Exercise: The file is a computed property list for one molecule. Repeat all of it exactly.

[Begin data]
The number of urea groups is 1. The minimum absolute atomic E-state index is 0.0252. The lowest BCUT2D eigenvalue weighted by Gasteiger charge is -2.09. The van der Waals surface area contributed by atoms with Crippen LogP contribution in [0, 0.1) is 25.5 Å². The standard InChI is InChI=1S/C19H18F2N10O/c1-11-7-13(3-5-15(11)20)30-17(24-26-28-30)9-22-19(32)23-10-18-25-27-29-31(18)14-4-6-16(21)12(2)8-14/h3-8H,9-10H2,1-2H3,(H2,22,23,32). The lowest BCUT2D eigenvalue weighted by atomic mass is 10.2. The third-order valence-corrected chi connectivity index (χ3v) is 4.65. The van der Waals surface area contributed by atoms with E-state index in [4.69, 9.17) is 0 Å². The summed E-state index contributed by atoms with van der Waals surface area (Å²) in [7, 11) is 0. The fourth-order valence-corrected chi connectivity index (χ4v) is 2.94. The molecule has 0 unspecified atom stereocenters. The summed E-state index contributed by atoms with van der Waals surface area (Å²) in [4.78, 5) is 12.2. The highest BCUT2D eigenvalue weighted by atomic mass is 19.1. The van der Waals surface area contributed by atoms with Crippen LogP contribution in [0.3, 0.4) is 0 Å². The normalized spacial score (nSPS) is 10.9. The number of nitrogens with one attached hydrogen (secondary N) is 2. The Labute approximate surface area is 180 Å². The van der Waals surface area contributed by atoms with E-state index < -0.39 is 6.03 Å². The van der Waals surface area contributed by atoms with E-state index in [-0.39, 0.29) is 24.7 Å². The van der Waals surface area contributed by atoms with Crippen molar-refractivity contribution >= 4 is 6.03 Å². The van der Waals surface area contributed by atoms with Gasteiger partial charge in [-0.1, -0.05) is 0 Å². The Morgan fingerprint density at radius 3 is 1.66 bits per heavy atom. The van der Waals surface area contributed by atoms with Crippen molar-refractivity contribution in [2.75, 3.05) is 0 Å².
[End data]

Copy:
The number of urea groups is 1. The minimum absolute atomic E-state index is 0.0252. The lowest BCUT2D eigenvalue weighted by Gasteiger charge is -2.09. The van der Waals surface area contributed by atoms with Crippen LogP contribution in [0, 0.1) is 25.5 Å². The standard InChI is InChI=1S/C19H18F2N10O/c1-11-7-13(3-5-15(11)20)30-17(24-26-28-30)9-22-19(32)23-10-18-25-27-29-31(18)14-4-6-16(21)12(2)8-14/h3-8H,9-10H2,1-2H3,(H2,22,23,32). The lowest BCUT2D eigenvalue weighted by atomic mass is 10.2. The third-order valence-corrected chi connectivity index (χ3v) is 4.65. The van der Waals surface area contributed by atoms with E-state index in [4.69, 9.17) is 0 Å². The summed E-state index contributed by atoms with van der Waals surface area (Å²) in [7, 11) is 0. The fourth-order valence-corrected chi connectivity index (χ4v) is 2.94. The molecule has 0 unspecified atom stereocenters. The summed E-state index contributed by atoms with van der Waals surface area (Å²) in [4.78, 5) is 12.2. The highest BCUT2D eigenvalue weighted by atomic mass is 19.1. The van der Waals surface area contributed by atoms with Crippen LogP contribution in [0.3, 0.4) is 0 Å². The normalized spacial score (nSPS) is 10.9. The number of nitrogens with one attached hydrogen (secondary N) is 2. The Labute approximate surface area is 180 Å². The van der Waals surface area contributed by atoms with E-state index < -0.39 is 6.03 Å². The van der Waals surface area contributed by atoms with E-state index in [-0.39, 0.29) is 24.7 Å². The van der Waals surface area contributed by atoms with Crippen molar-refractivity contribution >= 4 is 6.03 Å². The van der Waals surface area contributed by atoms with Gasteiger partial charge in [-0.1, -0.05) is 0 Å². The Morgan fingerprint density at radius 3 is 1.66 bits per heavy atom. The van der Waals surface area contributed by atoms with Crippen molar-refractivity contribution in [2.75, 3.05) is 0 Å².